So when does freedom come under fire? What is worth fighting for? Which belief is preference and which ones help a country create a place for people to live happy, meaningful lives?


Find the time to recenter yourself around a few truths that you believe. Find people who are doing the same. Meet them. Disagree with them. Decide what’s foundational to democracy and freedom…and celebrate those things. And when you differ, remember what unites you.

– Victor

Ps: Special thanks to Dane Johnson & Michael Lawrence for helping me edit this piece, and more importantly, discuss these topics with me.

Let it go


Sometimes, it’s just not right.

But because you have it, you want to keep it.

It serves a purpose. And replacing it means starting again.

You’d have to…


And after all of that, it might not be any better. It could be a huge waste of time and resources.

But if you know it’s not right, deep down. If you feel it in your bones. If your thoughts continuously veer to how it could be better…

Let it go.

With time you may find something better. Or you may stumble on the very same thing again with fresh eyes and see it as just right.

But even if you never replace it, you’ll be better off knowing you took the first step. The hardest step.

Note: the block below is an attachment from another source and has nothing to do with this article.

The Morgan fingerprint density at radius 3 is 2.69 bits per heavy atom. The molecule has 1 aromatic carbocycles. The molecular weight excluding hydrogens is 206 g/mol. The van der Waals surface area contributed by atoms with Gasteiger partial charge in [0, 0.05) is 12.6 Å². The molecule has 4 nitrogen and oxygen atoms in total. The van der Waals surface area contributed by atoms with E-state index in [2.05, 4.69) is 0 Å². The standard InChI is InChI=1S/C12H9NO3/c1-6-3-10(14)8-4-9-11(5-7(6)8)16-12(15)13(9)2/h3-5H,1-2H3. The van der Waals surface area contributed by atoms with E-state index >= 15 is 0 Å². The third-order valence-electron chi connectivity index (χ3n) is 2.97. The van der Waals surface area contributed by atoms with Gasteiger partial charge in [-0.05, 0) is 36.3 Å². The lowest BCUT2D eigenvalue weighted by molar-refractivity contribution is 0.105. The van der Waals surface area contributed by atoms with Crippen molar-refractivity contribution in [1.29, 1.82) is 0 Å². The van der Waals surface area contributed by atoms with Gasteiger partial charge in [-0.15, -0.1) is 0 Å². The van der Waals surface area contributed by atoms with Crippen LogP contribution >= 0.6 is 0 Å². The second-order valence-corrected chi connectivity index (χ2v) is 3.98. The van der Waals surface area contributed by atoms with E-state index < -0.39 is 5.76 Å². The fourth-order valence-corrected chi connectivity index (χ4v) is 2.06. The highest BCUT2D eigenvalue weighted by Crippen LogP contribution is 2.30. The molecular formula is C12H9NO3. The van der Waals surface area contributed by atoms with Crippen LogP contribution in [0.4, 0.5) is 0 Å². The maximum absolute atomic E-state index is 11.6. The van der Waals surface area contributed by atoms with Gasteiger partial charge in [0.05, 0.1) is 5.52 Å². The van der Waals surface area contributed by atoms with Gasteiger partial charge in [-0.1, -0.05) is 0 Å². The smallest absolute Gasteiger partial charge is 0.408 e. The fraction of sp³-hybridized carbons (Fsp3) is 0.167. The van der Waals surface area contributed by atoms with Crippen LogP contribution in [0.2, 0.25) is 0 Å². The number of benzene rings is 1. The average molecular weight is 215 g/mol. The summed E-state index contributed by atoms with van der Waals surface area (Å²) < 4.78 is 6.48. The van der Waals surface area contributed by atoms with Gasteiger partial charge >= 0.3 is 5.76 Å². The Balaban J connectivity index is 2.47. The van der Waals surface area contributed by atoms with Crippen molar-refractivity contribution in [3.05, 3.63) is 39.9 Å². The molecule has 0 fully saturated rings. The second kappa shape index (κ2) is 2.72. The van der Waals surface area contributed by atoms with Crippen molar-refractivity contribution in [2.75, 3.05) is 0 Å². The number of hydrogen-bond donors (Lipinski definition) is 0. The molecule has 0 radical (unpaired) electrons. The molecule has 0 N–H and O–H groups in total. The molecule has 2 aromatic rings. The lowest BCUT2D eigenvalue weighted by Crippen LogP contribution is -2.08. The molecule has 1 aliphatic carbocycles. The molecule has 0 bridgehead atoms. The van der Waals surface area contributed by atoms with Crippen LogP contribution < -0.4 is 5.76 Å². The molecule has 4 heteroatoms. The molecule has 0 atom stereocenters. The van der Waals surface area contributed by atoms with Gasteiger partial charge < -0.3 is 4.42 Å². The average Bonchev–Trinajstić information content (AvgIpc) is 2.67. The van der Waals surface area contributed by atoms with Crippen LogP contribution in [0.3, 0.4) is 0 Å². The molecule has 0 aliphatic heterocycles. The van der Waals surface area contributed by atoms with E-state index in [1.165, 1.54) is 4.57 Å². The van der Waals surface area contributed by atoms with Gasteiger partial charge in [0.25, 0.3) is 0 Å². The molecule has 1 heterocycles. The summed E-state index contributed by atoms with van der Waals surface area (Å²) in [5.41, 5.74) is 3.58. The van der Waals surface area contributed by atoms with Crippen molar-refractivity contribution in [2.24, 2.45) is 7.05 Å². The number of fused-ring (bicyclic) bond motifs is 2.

You learned to listen.
To yourself.

Coming Back


Taking a break can feel like too much work.

You have to prepare, plan, communicate, and try to put all of your worries aside. Sometimes, it seems easier to not take breaks.

But deep down, you know that’s not healthy.

Taking breaks is like anything else – you need to practice in order to get really good at it.

Last year, I began learning to take breaks. Short ones. Long ones. Breaks from specific things. And then sought to come back with greater vigor and focus.

Most recently, I’m coming off of a break from social media for the month of December. And as I gear back into writing-mode, here are a few things I hope to remember from the final days of 2016:

+ Books & Authors are great mentors. Reading is on a short list of things that ought to be part of every day.

+ On that note, reading poetry challenges the way you think and write. I hope to learn how to say more with less.